Bonus season is coming around and lots of big bankers are likely to receive a fat check. This has spurred another round of public outrage and the government has taken steps to funnel away some of the money back to taxpayers. What may be good for taxpayers might not be good for banks and related exchange traded funds (ETFs), though.
President Barack Obama will try and get back as much as $120 billion of taxpayer money by taxing large banks, specifically, a tax on profits, reports Jackie Calmes for The New York Times. Basically, a levy will be devised to reduce the budget deficit, which would also discourage any future excessive risk-taking among financial institutions.
Banking lobbyists were perplexed by the White House’s decision, stating that financial institutions have been repaying the bailout money in full, including interest. Ddward L. Yingling, president and chief executive of the American Bankers Association, says that a tax would be “a hit on banks that will decrease their ability to lend.”
The bank fee will help recover some of the money taxpayers forked over to bail out the financial system, and Obama is expected to include the fee in his February budget plan, writes Daniel Costello for NPR. Some senior officials fear the taxes would ultimately be passed on to customers and altogether evaded by top bankers. The European Union has called for a global financial transaction tax and stockpiling revenues to fund future bailouts.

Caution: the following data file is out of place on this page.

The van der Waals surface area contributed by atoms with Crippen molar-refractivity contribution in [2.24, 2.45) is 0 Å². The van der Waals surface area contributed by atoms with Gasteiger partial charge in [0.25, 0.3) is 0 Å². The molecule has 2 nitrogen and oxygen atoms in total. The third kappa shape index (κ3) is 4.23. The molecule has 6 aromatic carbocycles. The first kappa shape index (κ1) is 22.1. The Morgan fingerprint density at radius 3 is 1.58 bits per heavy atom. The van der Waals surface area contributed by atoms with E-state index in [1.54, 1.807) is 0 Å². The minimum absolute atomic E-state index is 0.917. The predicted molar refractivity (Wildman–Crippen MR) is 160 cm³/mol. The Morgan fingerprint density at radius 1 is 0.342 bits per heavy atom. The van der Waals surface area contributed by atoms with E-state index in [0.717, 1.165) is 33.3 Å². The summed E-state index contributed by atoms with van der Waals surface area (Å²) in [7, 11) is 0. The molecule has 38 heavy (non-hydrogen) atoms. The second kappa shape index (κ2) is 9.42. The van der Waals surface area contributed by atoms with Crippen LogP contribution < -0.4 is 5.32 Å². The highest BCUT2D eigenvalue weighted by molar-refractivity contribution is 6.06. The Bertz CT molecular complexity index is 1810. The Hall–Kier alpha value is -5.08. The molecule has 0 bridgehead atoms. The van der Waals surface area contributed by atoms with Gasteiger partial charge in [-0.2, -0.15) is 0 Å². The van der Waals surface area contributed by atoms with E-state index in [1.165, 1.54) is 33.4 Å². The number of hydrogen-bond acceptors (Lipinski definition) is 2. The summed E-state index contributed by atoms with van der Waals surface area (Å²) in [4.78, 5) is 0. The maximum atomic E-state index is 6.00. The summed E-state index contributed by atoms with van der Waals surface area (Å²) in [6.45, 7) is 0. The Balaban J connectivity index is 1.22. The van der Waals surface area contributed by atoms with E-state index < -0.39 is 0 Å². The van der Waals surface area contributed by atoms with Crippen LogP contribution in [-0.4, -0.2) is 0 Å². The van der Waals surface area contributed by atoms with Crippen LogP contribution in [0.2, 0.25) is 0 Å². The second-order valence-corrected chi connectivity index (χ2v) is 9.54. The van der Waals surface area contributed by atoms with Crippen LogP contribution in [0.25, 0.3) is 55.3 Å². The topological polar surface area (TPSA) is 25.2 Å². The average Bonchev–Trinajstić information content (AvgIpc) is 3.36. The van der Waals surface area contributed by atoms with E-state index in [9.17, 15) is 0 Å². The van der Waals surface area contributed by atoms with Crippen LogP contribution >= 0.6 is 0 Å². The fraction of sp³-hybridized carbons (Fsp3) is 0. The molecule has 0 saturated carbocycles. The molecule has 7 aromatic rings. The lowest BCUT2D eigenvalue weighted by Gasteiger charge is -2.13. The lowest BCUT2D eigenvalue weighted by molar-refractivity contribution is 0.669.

Britain and France have already proposed a large tax on executive bonuses.
The blue-ribbon commission established by Congress last year will finally hold its first public hearing to investigate the 2008 financial crisis, writes Liz Moyer for Forbes. By mid-December, the Financial Crisis Inquiry Commission will publish its report as to the cause of the crisis. The sessions will include all the big financial and mortgage companies, securities analysts, economists and academics. U.S. Attorney General Eric H. Holder Jr., the Federal Deposit Insurance Corp.’s Sheila Bair and the Securities and Exchange Commission’s Mary Schapiro will also be making an appearance.
This investigation, like others before, occur after big shocks and help assuage public anger – they don’t often provide anything else.
For more information on banks, visit our financial category.
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Max Chen contributed to this article.
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